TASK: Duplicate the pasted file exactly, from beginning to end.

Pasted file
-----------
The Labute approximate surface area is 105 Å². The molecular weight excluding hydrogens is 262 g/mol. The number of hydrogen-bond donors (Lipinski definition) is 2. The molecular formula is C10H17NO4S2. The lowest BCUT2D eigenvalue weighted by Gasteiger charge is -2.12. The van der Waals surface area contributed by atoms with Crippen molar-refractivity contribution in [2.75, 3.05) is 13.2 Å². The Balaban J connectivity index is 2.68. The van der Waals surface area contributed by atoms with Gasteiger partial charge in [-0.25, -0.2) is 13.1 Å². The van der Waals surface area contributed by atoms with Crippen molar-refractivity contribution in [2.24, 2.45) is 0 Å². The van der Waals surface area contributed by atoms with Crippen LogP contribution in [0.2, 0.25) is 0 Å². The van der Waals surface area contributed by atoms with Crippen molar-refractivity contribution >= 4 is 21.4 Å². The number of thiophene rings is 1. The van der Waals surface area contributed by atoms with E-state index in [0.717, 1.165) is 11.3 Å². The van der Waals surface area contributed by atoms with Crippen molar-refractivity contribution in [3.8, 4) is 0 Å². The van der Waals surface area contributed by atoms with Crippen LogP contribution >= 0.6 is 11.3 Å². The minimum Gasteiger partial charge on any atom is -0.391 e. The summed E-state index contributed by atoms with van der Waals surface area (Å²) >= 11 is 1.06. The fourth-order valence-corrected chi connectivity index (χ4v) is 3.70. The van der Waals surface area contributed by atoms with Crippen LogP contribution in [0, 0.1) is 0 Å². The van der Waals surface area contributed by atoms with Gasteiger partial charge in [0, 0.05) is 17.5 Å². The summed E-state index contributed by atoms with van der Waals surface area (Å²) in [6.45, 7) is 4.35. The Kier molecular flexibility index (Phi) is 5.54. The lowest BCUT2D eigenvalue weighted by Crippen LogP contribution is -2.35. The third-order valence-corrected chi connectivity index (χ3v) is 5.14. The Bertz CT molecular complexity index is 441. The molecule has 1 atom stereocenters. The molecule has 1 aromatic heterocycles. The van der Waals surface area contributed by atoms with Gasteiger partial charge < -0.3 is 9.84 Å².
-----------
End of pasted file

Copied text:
The Labute approximate surface area is 105 Å². The molecular weight excluding hydrogens is 262 g/mol. The number of hydrogen-bond donors (Lipinski definition) is 2. The molecular formula is C10H17NO4S2. The lowest BCUT2D eigenvalue weighted by Gasteiger charge is -2.12. The van der Waals surface area contributed by atoms with Crippen molar-refractivity contribution in [2.75, 3.05) is 13.2 Å². The Balaban J connectivity index is 2.68. The van der Waals surface area contributed by atoms with Gasteiger partial charge in [-0.25, -0.2) is 13.1 Å². The van der Waals surface area contributed by atoms with Crippen molar-refractivity contribution in [2.24, 2.45) is 0 Å². The van der Waals surface area contributed by atoms with Crippen LogP contribution in [0.2, 0.25) is 0 Å². The van der Waals surface area contributed by atoms with Crippen molar-refractivity contribution >= 4 is 21.4 Å². The number of thiophene rings is 1. The van der Waals surface area contributed by atoms with E-state index in [0.717, 1.165) is 11.3 Å². The van der Waals surface area contributed by atoms with Crippen molar-refractivity contribution in [3.8, 4) is 0 Å². The van der Waals surface area contributed by atoms with Crippen LogP contribution >= 0.6 is 11.3 Å². The minimum Gasteiger partial charge on any atom is -0.391 e. The summed E-state index contributed by atoms with van der Waals surface area (Å²) >= 11 is 1.06. The fourth-order valence-corrected chi connectivity index (χ4v) is 3.70. The van der Waals surface area contributed by atoms with Crippen LogP contribution in [0, 0.1) is 0 Å². The van der Waals surface area contributed by atoms with Gasteiger partial charge in [0, 0.05) is 17.5 Å². The summed E-state index contributed by atoms with van der Waals surface area (Å²) in [6.45, 7) is 4.35. The Kier molecular flexibility index (Phi) is 5.54. The lowest BCUT2D eigenvalue weighted by Crippen LogP contribution is -2.35. The third-order valence-corrected chi connectivity index (χ3v) is 5.14. The Bertz CT molecular complexity index is 441. The molecule has 1 atom stereocenters. The molecule has 1 aromatic heterocycles. The van der Waals surface area contributed by atoms with Gasteiger partial charge < -0.3 is 9.84 Å².